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Architectural Essentials

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lentebriesje avatar lentebriesje
Retired Moderator
Level 89 : Elite Terraformer

Hello PlanetMinecrafters,

I'm doing a video series on Architectural Essentials in Minecraft, aiming to help you become a better builder. All the videos in this serie will be listed below in spoilers, so if you want to keep track consider to subscribe or favorit to be notified on updates!

Subjects that will be covered:

Sensory Elements
  • Shapes
  • Lines
  • Textures
  • Colors
  • Light and Dark
  • Space

Formal Elements

  • Pattern and Repetition
  • Rhythm
  • Symmetry and Asymmetry
  • Balance and Unbalance
  • Contrast
  • Proportion and Scale
  • Theme and Variation
  • Coherence and Unity in Variety


Shapes and Lines


Every building is made up out of shapes, examples would be squares, rectangles, triangles, sphere, circles, arches, domes, etc. Some shapes have unique properties.

Shapes featuring straight lines are very controlled and human as there are no straight lines in nature. This makes rectangles, squares, triangles, octagons, pentagons, etc. all very human shapes which work particularly well in industrial or modern style or in general in urban settings.

Circles have an other interesting property, they have no visual focus point. One can follow the outline of a circle and won't find a place to focus their attention on, as it's everywhere the same. Architects exploit this to draw attention to parts they want to feature. If we take a half sphere, a dome, and stick something we want to feature on top of it in the center, all the focus will be drawn to this thing, as there are no other visual focus point on a perfect dome. Examples, a church with a dome roof featuring an cross in the center, a mosque with a cressent moon on top or a theater with a pagado/pinacle on top.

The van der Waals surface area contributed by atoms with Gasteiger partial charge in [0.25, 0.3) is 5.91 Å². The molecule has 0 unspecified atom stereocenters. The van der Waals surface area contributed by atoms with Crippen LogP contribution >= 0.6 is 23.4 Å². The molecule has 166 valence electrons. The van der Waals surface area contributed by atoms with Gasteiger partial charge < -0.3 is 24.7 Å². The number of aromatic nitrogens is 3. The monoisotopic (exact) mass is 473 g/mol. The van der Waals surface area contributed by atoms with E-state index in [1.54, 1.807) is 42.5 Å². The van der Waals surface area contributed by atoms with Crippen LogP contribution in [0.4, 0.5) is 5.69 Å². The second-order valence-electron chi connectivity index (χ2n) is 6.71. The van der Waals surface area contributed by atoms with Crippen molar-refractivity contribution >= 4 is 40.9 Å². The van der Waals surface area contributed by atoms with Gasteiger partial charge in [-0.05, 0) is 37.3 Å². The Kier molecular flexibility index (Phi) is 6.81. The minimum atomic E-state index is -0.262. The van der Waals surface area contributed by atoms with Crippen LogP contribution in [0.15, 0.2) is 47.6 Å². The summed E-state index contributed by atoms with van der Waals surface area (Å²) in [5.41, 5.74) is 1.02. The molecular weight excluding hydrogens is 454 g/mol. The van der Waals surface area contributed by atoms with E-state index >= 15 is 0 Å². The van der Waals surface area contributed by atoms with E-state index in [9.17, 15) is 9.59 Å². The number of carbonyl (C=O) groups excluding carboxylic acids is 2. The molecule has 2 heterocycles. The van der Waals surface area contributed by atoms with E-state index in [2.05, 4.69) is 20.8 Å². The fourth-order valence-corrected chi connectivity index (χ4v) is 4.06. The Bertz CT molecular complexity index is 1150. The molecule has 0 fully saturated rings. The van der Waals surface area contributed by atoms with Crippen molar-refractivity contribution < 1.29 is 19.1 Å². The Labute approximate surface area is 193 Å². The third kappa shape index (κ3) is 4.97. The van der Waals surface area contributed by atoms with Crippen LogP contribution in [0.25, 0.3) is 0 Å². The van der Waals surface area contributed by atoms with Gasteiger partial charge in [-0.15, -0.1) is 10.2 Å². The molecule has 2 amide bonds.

Domes, arches and triangles have another interesting property with regards to structural integrity. They distribute energy/weight very effectivelly to the legs of the shape which then can be transfered to the ground. This is why you will see a lot of arches and traingular shapes in historical styles, as they used this property to support their structures. Domes feature the same property, and perfectly distribute the weight to the edges, this means you can have a large open space under a dome. An example would be the inside of a theater, where there are no pillars among the seets to support the roof, as it's self supporting, making it so that everyone has a clear view at the stage.

To illustrate how shapes affect the feel of architecture i'll use Lord of the Rings:
Circles - The shire features virtually no straight lines, making hobbits feel very natural and gentle
Angular - The human parts of LOTR feature a lot of angular elements, angles being very human this makes it fitting
Transitional - Ofcourse there are also transitional styles, Elven for example uses as well angular as circular/flowing designs making this a more challenging buildstyle. It also suggestive about the nature of the elven race.